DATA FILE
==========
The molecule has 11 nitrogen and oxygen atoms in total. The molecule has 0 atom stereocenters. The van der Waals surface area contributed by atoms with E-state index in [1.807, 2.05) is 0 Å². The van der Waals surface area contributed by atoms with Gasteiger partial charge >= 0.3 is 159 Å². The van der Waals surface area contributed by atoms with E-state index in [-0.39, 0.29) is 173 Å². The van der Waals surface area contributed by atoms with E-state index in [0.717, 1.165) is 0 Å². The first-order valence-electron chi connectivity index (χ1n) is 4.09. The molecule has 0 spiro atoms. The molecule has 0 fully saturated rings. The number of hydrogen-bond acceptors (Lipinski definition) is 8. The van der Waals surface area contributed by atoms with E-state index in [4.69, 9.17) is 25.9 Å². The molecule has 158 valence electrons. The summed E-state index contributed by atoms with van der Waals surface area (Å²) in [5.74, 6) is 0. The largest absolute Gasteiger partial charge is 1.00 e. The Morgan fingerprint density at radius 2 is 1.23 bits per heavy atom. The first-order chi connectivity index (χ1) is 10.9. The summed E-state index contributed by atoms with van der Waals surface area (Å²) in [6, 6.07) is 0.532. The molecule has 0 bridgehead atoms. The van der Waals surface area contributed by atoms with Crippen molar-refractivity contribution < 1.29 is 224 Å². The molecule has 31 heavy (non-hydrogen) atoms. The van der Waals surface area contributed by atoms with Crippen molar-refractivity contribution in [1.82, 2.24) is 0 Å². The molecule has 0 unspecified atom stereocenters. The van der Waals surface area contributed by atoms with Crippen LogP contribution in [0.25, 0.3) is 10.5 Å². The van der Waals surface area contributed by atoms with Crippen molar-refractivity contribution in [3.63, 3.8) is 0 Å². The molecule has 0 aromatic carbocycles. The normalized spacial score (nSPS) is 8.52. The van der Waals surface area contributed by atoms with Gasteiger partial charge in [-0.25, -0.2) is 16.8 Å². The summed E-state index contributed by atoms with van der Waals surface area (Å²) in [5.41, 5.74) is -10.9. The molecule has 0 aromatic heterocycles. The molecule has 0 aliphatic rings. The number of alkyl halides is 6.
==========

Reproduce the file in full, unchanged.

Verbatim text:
The molecule has 11 nitrogen and oxygen atoms in total. The molecule has 0 atom stereocenters. The van der Waals surface area contributed by atoms with E-state index in [1.807, 2.05) is 0 Å². The van der Waals surface area contributed by atoms with Gasteiger partial charge >= 0.3 is 159 Å². The van der Waals surface area contributed by atoms with E-state index in [-0.39, 0.29) is 173 Å². The van der Waals surface area contributed by atoms with E-state index in [0.717, 1.165) is 0 Å². The first-order valence-electron chi connectivity index (χ1n) is 4.09. The molecule has 0 spiro atoms. The molecule has 0 fully saturated rings. The number of hydrogen-bond acceptors (Lipinski definition) is 8. The van der Waals surface area contributed by atoms with E-state index in [4.69, 9.17) is 25.9 Å². The molecule has 158 valence electrons. The summed E-state index contributed by atoms with van der Waals surface area (Å²) in [5.74, 6) is 0. The largest absolute Gasteiger partial charge is 1.00 e. The Morgan fingerprint density at radius 2 is 1.23 bits per heavy atom. The first-order chi connectivity index (χ1) is 10.9. The summed E-state index contributed by atoms with van der Waals surface area (Å²) in [6, 6.07) is 0.532. The molecule has 0 bridgehead atoms. The van der Waals surface area contributed by atoms with Crippen molar-refractivity contribution < 1.29 is 224 Å². The molecule has 31 heavy (non-hydrogen) atoms. The van der Waals surface area contributed by atoms with Crippen molar-refractivity contribution in [1.82, 2.24) is 0 Å². The molecule has 0 unspecified atom stereocenters. The van der Waals surface area contributed by atoms with Crippen LogP contribution in [0.25, 0.3) is 10.5 Å². The van der Waals surface area contributed by atoms with Crippen molar-refractivity contribution in [3.63, 3.8) is 0 Å². The molecule has 0 aromatic carbocycles. The normalized spacial score (nSPS) is 8.52. The van der Waals surface area contributed by atoms with Gasteiger partial charge in [-0.25, -0.2) is 16.8 Å². The summed E-state index contributed by atoms with van der Waals surface area (Å²) in [5.41, 5.74) is -10.9. The molecule has 0 aromatic heterocycles. The molecule has 0 aliphatic rings. The number of alkyl halides is 6.